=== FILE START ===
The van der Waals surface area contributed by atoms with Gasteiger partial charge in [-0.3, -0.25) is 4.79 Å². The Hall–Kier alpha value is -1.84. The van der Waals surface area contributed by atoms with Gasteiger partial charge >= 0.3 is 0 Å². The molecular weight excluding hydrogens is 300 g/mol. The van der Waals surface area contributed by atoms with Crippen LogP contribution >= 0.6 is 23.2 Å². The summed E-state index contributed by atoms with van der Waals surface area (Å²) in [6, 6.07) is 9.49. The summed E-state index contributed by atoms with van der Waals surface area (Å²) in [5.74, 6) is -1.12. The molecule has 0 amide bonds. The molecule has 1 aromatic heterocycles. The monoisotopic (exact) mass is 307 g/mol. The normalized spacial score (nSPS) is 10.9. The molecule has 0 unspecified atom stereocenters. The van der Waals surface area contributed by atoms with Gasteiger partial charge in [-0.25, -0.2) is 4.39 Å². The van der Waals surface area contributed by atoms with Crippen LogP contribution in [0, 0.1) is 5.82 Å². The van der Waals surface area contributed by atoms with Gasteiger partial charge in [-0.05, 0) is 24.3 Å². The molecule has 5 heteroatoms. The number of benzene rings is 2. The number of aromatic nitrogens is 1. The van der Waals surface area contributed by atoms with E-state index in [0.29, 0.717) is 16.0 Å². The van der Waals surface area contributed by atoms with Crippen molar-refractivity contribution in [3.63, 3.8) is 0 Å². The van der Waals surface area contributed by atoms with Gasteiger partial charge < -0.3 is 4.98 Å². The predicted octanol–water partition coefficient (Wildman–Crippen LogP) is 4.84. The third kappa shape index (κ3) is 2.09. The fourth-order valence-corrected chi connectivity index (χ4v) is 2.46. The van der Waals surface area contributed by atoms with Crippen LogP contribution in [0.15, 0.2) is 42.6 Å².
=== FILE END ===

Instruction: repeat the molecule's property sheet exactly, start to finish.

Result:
The van der Waals surface area contributed by atoms with Gasteiger partial charge in [-0.3, -0.25) is 4.79 Å². The Hall–Kier alpha value is -1.84. The van der Waals surface area contributed by atoms with Gasteiger partial charge >= 0.3 is 0 Å². The molecular weight excluding hydrogens is 300 g/mol. The van der Waals surface area contributed by atoms with Crippen LogP contribution >= 0.6 is 23.2 Å². The summed E-state index contributed by atoms with van der Waals surface area (Å²) in [6, 6.07) is 9.49. The summed E-state index contributed by atoms with van der Waals surface area (Å²) in [5.74, 6) is -1.12. The molecule has 0 amide bonds. The molecule has 1 aromatic heterocycles. The monoisotopic (exact) mass is 307 g/mol. The normalized spacial score (nSPS) is 10.9. The molecule has 0 unspecified atom stereocenters. The van der Waals surface area contributed by atoms with Gasteiger partial charge in [-0.25, -0.2) is 4.39 Å². The van der Waals surface area contributed by atoms with Crippen LogP contribution in [0, 0.1) is 5.82 Å². The van der Waals surface area contributed by atoms with Gasteiger partial charge in [-0.05, 0) is 24.3 Å². The molecule has 5 heteroatoms. The number of benzene rings is 2. The number of aromatic nitrogens is 1. The van der Waals surface area contributed by atoms with E-state index in [0.29, 0.717) is 16.0 Å². The van der Waals surface area contributed by atoms with Crippen molar-refractivity contribution in [3.63, 3.8) is 0 Å². The van der Waals surface area contributed by atoms with Gasteiger partial charge < -0.3 is 4.98 Å². The predicted octanol–water partition coefficient (Wildman–Crippen LogP) is 4.84. The third kappa shape index (κ3) is 2.09. The fourth-order valence-corrected chi connectivity index (χ4v) is 2.46. The van der Waals surface area contributed by atoms with Crippen LogP contribution in [0.15, 0.2) is 42.6 Å².